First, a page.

Natural Sources of Vitamin F

Vitamin F can be found in seafood like salmon, herring, anchovies, and mackerel, In healthy vegetable oils like sunflower seeds, olive, safflower, canola, and grape seed, In nuts particularly hazelnuts, Brazil nuts, and walnuts. In Legumes, flax seeds, sesame seeds, chia seeds and avocado. EFAs are also available in supplement forms – such as fish oil capsules or evening primrose oil.



According to the National Anemia Action Council, heavy menstrual bleeding is a common cause of iron deficiency anemia that affects millions of women every month.
Some research suggests low iron levels can increase menstrual bleeding, and that supplementing with the mineral can reduce menstrual bleeding.
Iron is a mineral that plays a critical role in the red blood cells formation and an iron deficiency may lead to anemia, which can cause heavy bleeding.  Iron and vitamin C have a synergistic effect, with vitamin C being necessary for the effective absorption of iron. Incorporate foods containing both to help with menorrhagia. If you are suffering from anemia, you can try taking iron supplements. This may not only help cure your anemia but also help reduce your menstrual flow.

Natural Sources of Iron

The iron that your body absorbs the best and is found in high amounts in red meat, In moderate amounts in prunes, apricots, blackstrap molasses, nutritional yeast, and wheat germ, Oily fish, for example, sardines, Pulses, for example, lentils and haricot beans, Dark green vegetables, spinach, kale, and watercress. Leafy green vegetables, Squash, Nuts, Shellfish, Eggs, poultry, soy foods, Tofu, whole grains, beans, turkey, egg yolks, clams, mussels, oysters, Shrimp fortified bread, Dark Chocolate and grain products are packed with Iron.


This mineral is important for the healthy functioning of the reproductive system and for hormone balance. It substantially prevents dysmenorrhea in females. Zinc impacts a hormone known as insulin-like growth factor-I (IGF-I), which performs a role in the regulation of red blood cell production. The latest researches have shown that zinc, when combined with iron, increases hemoglobin levels more than iron alone. To put in simple words, zinc not only puts a stop to bleeding but also helps in making up for the lost hemoglobin.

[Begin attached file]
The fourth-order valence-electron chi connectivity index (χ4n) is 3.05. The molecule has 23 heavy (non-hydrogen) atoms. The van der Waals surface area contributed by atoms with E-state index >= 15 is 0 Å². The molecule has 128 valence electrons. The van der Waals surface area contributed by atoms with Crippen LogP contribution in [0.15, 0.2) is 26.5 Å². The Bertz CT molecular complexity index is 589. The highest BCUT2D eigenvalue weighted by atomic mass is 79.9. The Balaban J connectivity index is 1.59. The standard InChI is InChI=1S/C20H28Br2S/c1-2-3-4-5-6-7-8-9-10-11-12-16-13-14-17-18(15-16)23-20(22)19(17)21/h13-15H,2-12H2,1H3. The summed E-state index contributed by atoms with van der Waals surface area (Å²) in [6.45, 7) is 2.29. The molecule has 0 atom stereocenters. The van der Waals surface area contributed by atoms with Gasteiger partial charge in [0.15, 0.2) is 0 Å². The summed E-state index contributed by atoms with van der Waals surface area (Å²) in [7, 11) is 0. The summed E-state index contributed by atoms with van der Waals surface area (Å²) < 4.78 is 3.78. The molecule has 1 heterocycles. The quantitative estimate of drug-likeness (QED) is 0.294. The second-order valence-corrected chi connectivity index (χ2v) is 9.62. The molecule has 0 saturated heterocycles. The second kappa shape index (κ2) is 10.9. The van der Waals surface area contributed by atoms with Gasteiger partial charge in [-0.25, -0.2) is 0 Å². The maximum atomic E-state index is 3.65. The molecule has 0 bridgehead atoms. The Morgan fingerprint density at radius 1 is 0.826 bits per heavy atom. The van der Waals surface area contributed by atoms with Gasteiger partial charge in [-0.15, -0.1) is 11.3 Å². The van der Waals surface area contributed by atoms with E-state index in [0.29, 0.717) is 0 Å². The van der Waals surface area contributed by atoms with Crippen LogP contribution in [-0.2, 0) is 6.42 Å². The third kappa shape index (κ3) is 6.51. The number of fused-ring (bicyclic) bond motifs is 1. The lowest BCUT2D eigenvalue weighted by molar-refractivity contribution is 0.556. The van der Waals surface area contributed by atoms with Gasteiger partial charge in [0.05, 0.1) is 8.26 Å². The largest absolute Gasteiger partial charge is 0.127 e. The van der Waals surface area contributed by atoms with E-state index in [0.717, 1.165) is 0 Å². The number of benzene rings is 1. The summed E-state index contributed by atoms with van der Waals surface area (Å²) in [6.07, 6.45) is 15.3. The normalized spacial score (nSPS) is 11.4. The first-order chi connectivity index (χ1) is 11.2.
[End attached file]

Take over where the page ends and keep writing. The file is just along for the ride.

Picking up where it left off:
Natural Sources of Zinc

Best food sources of zinc include oysters, Dungeness crab, and other seafood, red meat like beef, poultry as turkey, eggs, but vegetarians can get zinc from asparagus, soybeans, grains, black-eyed peas, wheat germ, fortified cereals, nuts, almonds, peanuts, chickpeas, soy foods tofu, chocolate and dairy products.


Magnesium is a vital mineral to balance female hormones such as progesterone and estrogen. As magnesium concentration decreases, your estrogen level increases and results in heavy bleeding. Increase your magnesium intake to reduce estrogen.  Increasing your magnesium intake may help level off hormones and reduce heavy bleeding.
To help reduce the pain associated with periods take additional magnesium because this nutrient can help to relax the muscle of the womb and prevent cramping. Women should take 250-350 mg of magnesium each day it helps reduce the heaviness of their period. Consuming large amount magnesium causes diarrhea and hence a moderate intake is advised.

Natural Sources of Magnesium

Leafy green vegetables such as spinach and broccoli, almonds, Brazil nuts, peanuts, hazelnuts, cashews, sunflower seeds and other seeds, halibut, shrimp, whole-wheat bread, milk, Whole grain products, lima beans, black-eyed peas, soybeans, legumes, avocados, bananas, and kiwifruit.


Potassium is an essential mineral. It is required for proper functioning of heart and digestion. It performs a leading role in the contraction of smooth and skeletal muscles in the body. The human body requires 4700 mg of the mineral per day. Poor nutritional intake leading to low levels of potassium in your body can cause irregular, heavy periods, painful cramping and lots of other symptoms. Your body needs potassium during the whole menstrual cycle, but it is markedly increased in days of the period. So, try to consume foods high in potassium to regulate your flow of periods. Be careful that boiling can use up potassium in the food so simply steam or bake foods to experience the whole advantages.

Natural Sources of Potassium

Best sources of potassium include banana, fresh broccoli, avocado, Brussels sprouts, spinach, parsley, mint leaves, cauliflower, potatoes (with skins), sweet potatoes, tomatoes, cantaloupe, dates, orange juice, prunes, and raisins.  Also, meat, milk, legumes, peas, pistachios, wheat germ, sunflower seeds, chickpeas, almonds, sesame seeds and Brazil nuts, peanuts, pecans, figs, papayas, dried apricots, guavas, peaches, chicken, lentils, citrus fruits, yogurt, salmon, beans of any type and dark green leafy vegetables are all potassium rich foods.